Cart (Loading....) | Create Account
Close category search window
 

Scheduling communication on an SMP node parallel machine

Sign In

Cookies must be enabled to login.After enabling cookies , please use refresh or reload or ctrl+f5 on the browser for the login options.

Formats Non-Member Member
$31 $13
Learn how you can qualify for the best price for this item!
Become an IEEE Member or Subscribe to
IEEE Xplore for exclusive pricing!
close button

puzzle piece

IEEE membership options for an individual and IEEE Xplore subscriptions for an organization offer the most affordable access to essential journal articles, conference papers, standards, eBooks, and eLearning courses.

Learn more about:

IEEE membership

IEEE Xplore subscriptions

2 Author(s)
Falsafi, B. ; Dept. of Comput. Sci., Wisconsin Univ., Madison, WI, USA ; Wood, D.A.

Distributed-memory parallel computers and networks of workstations (NOWs) both rely on efficient communication over increasingly high-speed networks. Software communication protocols are often the performance bottleneck. Several current and proposed parallel systems address this problem by dedicating one general-purpose processor in a symmetric multiprocessor (SMP) node specifically for protocol processing. This scheduling convention reduces communication latency and increases effective bandwidth but also reduces the peak performance since the dedicated processor no longer performs computation. In this paper, we study a parallel machine with SMP nodes and compare two protocol processing policies: Fixed, which uses a dedicated protocol processor; and Floating, where all processors perform both computation and protocol processing. The results from synthetic microbenchmarks and five macrobenchmarks show that: (i) a dedicated protocol processor benefits light-weight protocols much more than heavy-weight protocols; (ii) fixed improves performance over Floating when communication becomes the bottleneck, which is more likely when the application is very communication-intensive, overheads are very high, or there are multiple (i.e., more than two) processors per node; (iii) a system with optimal cost-effectiveness is likely to include a dedicated protocol processor, at least for light-weight protocols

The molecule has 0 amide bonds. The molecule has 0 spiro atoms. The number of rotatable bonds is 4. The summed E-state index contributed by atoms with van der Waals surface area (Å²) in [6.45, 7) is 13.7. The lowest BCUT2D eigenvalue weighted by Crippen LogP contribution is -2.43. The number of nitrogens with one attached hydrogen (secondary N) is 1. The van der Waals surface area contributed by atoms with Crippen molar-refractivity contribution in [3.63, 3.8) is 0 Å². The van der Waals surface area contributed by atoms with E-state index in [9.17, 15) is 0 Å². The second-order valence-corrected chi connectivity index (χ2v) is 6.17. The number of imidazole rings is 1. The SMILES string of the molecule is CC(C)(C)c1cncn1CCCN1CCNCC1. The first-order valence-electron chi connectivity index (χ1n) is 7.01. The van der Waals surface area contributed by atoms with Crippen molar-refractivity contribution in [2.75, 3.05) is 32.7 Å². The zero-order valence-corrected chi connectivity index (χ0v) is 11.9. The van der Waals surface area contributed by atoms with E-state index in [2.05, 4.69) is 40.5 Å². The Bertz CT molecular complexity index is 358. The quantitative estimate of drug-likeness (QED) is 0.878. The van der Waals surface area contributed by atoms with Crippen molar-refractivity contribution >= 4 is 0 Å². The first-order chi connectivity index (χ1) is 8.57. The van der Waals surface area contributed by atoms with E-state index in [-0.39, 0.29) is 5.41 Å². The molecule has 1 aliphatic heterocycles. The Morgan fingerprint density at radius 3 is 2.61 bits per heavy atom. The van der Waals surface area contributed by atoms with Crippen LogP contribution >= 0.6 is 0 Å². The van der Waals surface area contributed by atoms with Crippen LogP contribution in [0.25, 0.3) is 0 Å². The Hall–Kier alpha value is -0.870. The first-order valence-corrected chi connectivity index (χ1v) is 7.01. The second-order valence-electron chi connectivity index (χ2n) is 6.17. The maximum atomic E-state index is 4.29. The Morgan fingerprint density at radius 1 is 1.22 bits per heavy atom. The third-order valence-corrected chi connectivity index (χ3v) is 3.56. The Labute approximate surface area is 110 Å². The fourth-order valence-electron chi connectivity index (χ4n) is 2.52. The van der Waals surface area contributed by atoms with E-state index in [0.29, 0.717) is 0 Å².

Published in:

High-Performance Computer Architecture, 1997., Third International Symposium on

Date of Conference:

1-5 Feb 1997

Need Help?


IEEE Advancing Technology for Humanity About IEEE Xplore | Contact | Help | Terms of Use | Nondiscrimination Policy | Site Map | Privacy & Opting Out of Cookies

A not-for-profit organization, IEEE is the world's largest professional association for the advancement of technology.
© Copyright 2014 IEEE - All rights reserved. Use of this web site signifies your agreement to the terms and conditions.